The UK’s International Development Secretary Rory Stewart has revealed plans to double the amount of foreign aid spent on climate-related projects to over the next five years.
In an exclusive interview with The Times this week, Stewart said he would like the £1.1bn sum that the Department for International Development (DFID) spends on climate mitigation and adaptation projects overseas annually to rise to £2.2bn by 2024.
During the interview, he reiterated his ambition to “make DFID centred on climate change and the environment” and argued that the increased funding would be necessary in an age of “climate cataclysm”.
“Quite literally, the ice shelf is going ten times more quickly than people expected, we’re about to lose maybe a million species on Earth, and that’s even before you count the fact that 100 million more people will be in poverty unless we tackle this,” Stewart said, citing World Bank research which concluded that climate change will push an additional 100 million people into poverty by 2030.
While the statement from Stewart was not an official piece of DFID communications, the Department has supported his sentiments. In a statement, a spokesperson for DFID wrote: “Tackling climate change is not only the right thing to do, but it is the smart thing to do. Britain cannot solve such problems alone, here in the UK; these are global problems that require a global solution.”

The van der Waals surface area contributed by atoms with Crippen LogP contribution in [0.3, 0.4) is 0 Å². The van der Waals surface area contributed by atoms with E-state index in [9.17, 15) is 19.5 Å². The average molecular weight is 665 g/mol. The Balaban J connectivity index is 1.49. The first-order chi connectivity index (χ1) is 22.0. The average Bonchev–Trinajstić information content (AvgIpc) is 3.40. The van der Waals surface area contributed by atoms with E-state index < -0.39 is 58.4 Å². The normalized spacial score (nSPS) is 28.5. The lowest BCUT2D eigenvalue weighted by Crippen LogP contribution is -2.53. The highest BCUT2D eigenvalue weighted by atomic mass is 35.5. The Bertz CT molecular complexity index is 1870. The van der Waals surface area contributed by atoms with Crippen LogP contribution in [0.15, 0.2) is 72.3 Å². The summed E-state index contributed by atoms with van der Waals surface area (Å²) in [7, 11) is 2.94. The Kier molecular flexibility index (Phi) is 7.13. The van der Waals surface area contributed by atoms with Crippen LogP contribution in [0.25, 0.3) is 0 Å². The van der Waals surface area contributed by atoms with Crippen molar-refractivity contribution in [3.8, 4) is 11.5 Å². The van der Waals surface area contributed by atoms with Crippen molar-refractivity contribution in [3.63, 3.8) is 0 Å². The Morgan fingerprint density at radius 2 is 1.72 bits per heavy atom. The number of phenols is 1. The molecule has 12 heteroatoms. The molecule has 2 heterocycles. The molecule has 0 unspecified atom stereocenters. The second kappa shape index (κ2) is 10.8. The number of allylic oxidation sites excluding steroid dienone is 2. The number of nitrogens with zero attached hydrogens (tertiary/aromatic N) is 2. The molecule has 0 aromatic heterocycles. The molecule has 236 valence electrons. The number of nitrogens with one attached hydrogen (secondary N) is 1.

The spokesperson highlighted some of the major climate-related projects which DFID has funded in recent years, which have provided 17 million people with access to clean power and 47 million people with infrastructure and education aimed at helping them adapt to the impacts of global warming and cope after natural disasters.
More recently, the Department this March confirmed plans to double the amount of financial aid it will send to developing nations to help combat plastic pollution and boost plastic recycling rates overseas from £3m in 2018 to £6m this year.
Tory leadership contest
The interview given by DFID’s Stewart comes as part of the Conservative MP’s bid for leadership of the party.
Incumbent Prime Minister Theresa May confirmed last week that she would step down from her post on 7 June and Stewart is one of 11 Party members to have confirmed they are running to replace her; namely former Foreign Secretary Boris Johnson; Environment Secretary Michael Gove; former Commons Leader Andrea Leadsom; former Brexit Secretary Dominic Raab; Foreign Secretary Jeremy Hunt; Brexit Minister James Cleverly; Home Secretary Sajid David; Health Secretary Matthew Hancock; former Work and Pensions Secretary Esther McVey; housing minister Kit Malthouse and Stewart himself.
Stewart is currently (as of 30 May) the sixth favourite to take the post, according to The Guardian’s odds tracker, which places Gove as second favourite to Johnson. Stewart has previously said that if he were elected, his first policy move would be to mandate the planting of 120,000 native trees across the UK within a four-month timeframe.